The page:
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Joined: Apr 2002
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Editor, Pond Boss Magazine
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Lunker
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To everyone reading this thread...this is one of the best examples of due diligence I have seen. Well thought out, prudent decisions based on solid facts.
Well done.
I wish more people would do it this way.


Teach a man to grow fish...
He can teach to catch fish...
Joined: May 2004
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PaulR Offline OP
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Thanks Bob.

It was very difficult to walk away from this property, but know it was the best decision for me in the long run. It's going to give someone a very nice fishing spot, just not me.

The search continues...

Joined: Oct 2004
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K
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Paul R., I know you seem to have made your desision some time ago, but I thought I would add some information that could help others in a similar situation. I have lived on a 27 acre lake for about 23 years. The lake is about 35 years old and there is a homeowners association there. I have served on the board of directors on and off over 2 decades.

We find that the state inspectors tend to go overboard and overstate what needs to be done on our dam. We do keep the trees off of the dam, and watch erosion, but we don't go overboard in responding to their demands. Every few years a new state person comes on board and "recommends" we spend alot of money to bring our dam up to current standards. They recommend we hire an engineering firm to formally design their proposed changes. Some officers have naively gone to engineering firms and have paid dearly for opinions that only restated what the state person said. (what else would you expect? a licensed engineering firm is NEVER!!! going to recommend less than what the state person said!)

Coincidentally, I work for the federal government and work with state and federal regulators from many agencies. It is my experience that most bureaucrats who regulate public activities tend to "cover their b--ts" by overstating what we/you "should do" to meet their interpretation of what is required by the law. You have to understand that there is no downside for a bureaucrat to recommend more than is required by the law. If you follow their recommendations freely, they get "credit" for "improving the states waters", for "protecting the public", and generally for "doing their jobs wonderfully" by getting you/we to make repairs without making them follow the letter of the law! The downside for them is to recommend too little and then in the extremely rare case that a damn fails, they can say "well we recommended such and such, but they failed to follow our recommendations."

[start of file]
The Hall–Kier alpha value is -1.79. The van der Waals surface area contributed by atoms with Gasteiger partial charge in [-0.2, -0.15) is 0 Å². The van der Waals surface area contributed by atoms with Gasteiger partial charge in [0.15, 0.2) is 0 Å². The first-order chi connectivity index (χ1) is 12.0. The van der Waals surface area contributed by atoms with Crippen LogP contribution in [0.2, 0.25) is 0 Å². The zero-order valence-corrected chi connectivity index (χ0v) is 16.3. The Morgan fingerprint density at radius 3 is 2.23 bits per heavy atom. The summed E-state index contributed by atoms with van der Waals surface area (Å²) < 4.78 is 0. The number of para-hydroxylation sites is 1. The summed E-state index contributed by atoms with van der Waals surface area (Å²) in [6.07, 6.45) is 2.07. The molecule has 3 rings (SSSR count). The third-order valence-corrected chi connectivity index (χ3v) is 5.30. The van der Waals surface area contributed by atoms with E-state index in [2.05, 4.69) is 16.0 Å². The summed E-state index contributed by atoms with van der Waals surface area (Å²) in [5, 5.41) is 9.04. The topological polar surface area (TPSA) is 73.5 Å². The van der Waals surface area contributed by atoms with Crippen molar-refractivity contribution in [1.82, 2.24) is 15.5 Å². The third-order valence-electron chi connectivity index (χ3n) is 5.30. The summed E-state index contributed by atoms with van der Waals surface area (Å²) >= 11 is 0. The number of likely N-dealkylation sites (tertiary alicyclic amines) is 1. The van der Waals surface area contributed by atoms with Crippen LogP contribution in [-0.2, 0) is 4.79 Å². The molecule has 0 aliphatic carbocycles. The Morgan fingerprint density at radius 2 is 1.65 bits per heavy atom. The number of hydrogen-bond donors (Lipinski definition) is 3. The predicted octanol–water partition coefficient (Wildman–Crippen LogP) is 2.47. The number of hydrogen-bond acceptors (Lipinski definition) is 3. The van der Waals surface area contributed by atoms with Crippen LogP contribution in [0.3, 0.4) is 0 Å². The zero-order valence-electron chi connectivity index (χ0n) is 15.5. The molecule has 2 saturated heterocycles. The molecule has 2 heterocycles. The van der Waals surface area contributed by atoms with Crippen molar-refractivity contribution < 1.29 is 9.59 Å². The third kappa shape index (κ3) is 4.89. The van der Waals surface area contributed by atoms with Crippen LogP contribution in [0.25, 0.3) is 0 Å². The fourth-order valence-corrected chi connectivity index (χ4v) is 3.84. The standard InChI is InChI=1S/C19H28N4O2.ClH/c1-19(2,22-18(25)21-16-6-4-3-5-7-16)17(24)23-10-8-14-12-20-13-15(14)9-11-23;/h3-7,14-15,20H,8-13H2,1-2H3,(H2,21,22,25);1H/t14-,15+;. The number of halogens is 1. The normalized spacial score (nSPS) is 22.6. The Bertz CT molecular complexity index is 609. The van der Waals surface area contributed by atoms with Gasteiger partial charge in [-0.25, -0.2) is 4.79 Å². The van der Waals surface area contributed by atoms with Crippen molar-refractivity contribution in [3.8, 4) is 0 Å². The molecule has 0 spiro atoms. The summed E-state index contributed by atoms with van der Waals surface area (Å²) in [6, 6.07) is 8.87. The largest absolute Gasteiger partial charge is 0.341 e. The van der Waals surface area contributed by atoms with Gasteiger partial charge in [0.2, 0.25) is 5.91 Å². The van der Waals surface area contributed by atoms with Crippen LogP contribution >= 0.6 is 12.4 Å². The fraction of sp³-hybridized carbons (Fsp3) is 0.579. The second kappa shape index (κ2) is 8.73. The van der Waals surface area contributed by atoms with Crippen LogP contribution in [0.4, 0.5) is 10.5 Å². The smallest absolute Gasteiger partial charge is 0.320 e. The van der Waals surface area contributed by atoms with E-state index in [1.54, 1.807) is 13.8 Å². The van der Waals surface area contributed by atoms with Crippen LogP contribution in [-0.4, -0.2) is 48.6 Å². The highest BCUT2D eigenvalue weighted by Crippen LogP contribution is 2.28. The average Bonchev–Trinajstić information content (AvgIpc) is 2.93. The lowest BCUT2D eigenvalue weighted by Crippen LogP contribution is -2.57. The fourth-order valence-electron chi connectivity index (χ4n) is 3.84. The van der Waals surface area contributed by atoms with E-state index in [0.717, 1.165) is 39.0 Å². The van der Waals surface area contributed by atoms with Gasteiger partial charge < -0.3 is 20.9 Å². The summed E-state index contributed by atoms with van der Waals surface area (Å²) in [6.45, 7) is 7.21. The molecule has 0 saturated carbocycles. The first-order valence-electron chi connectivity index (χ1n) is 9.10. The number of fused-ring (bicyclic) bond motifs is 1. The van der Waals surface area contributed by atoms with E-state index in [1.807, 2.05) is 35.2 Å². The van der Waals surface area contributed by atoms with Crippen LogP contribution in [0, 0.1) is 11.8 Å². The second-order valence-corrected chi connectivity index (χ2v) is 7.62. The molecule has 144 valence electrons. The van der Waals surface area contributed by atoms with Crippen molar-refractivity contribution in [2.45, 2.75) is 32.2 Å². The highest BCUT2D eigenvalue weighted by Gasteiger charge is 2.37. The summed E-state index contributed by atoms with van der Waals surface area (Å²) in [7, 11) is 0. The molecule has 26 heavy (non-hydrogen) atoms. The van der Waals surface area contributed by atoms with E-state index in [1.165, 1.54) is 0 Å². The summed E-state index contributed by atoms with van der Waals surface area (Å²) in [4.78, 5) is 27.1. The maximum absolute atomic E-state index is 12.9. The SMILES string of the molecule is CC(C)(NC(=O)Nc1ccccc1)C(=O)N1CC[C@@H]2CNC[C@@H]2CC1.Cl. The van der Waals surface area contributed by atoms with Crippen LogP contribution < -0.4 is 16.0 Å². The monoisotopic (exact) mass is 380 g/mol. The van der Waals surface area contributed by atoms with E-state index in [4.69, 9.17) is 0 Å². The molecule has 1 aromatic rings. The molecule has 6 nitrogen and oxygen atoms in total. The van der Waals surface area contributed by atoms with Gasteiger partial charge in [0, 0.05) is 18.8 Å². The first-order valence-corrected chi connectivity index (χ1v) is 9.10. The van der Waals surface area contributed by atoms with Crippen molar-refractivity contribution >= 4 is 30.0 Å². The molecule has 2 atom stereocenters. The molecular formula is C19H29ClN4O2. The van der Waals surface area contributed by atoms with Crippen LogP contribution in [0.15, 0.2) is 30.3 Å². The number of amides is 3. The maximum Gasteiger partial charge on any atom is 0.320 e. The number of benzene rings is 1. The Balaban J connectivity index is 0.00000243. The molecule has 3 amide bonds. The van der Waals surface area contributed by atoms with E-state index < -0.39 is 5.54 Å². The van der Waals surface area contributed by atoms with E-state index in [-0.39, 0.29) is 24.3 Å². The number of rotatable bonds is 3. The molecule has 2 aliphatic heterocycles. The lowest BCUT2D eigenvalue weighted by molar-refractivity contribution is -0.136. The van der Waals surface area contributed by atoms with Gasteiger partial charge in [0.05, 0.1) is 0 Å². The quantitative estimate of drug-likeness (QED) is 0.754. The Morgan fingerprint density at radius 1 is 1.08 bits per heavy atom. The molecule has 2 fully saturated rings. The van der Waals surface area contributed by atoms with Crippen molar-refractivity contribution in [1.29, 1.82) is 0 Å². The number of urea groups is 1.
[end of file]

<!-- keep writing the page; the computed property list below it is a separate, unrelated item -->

First I recommend getting copies of the statutes and carefully read them yourself. Second, read the regulations put out by the state regarding what you "are and are not" required to do and carefully read how the state is supposed to notify you of what you MUST do. We find the state inspectors are quick to verbally tell us what we should do and are also quick to make written recommendations, but, they have never sent the required certified demands for us to do anything other than monitor the conditions they say are unacceptable.

I'm not advocating anyone ignore the law or get into a feud with a state regulator. I'm saying simply that everyone should know what the law is and is not. At our lake, we try to stay calm and courteous to the state, and make the repairs and changes that WE believe are warranted and make sense. We do most of the work ourselves rather than paying an engineering firm, and so far it has worked.

Please don't let an overzealous bureaucrat scare you away from something as wonderful as a great pond with great fish in a great place! Regards!


Kansas Ed
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Oh yes, you are so right about government agencies that interface with the public. I
dealt indirectly with government inspectors and
auditors for many years, and I can unequivocally
state that the over zealous mindset you describe
transcends all areas of government dealings with
not only private contractors but the general public as well.

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PaulR Offline OP
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Kansas Ed,

Thanks for the information, and I agree that what I was told was a "worst-case" scenario. But with a property such as this, I only wanted to go forward if I was prepared for the worst case. If something were to happen to the dam, the property would be essentially worthless and you'd have to spend quite a bit to rebuild the dam and get the fishery back to where it was. That's not even taking into consideration any potential liability.

But as an update, my friend who had been looking at property with me decided to go ahead and purchase this piece. He's not as concerned with location as I am, and as the property had been sitting for two months with little interest, he was able to get it for about 8% less than my contract was written for. The appraisal should be done shortly and he'll progress from there.

Which is good for me. I plan on helping out with some of the costs and work, while I continue to take my time and try and find a property I'll be happy with in the long run more towards the NW of Houston.

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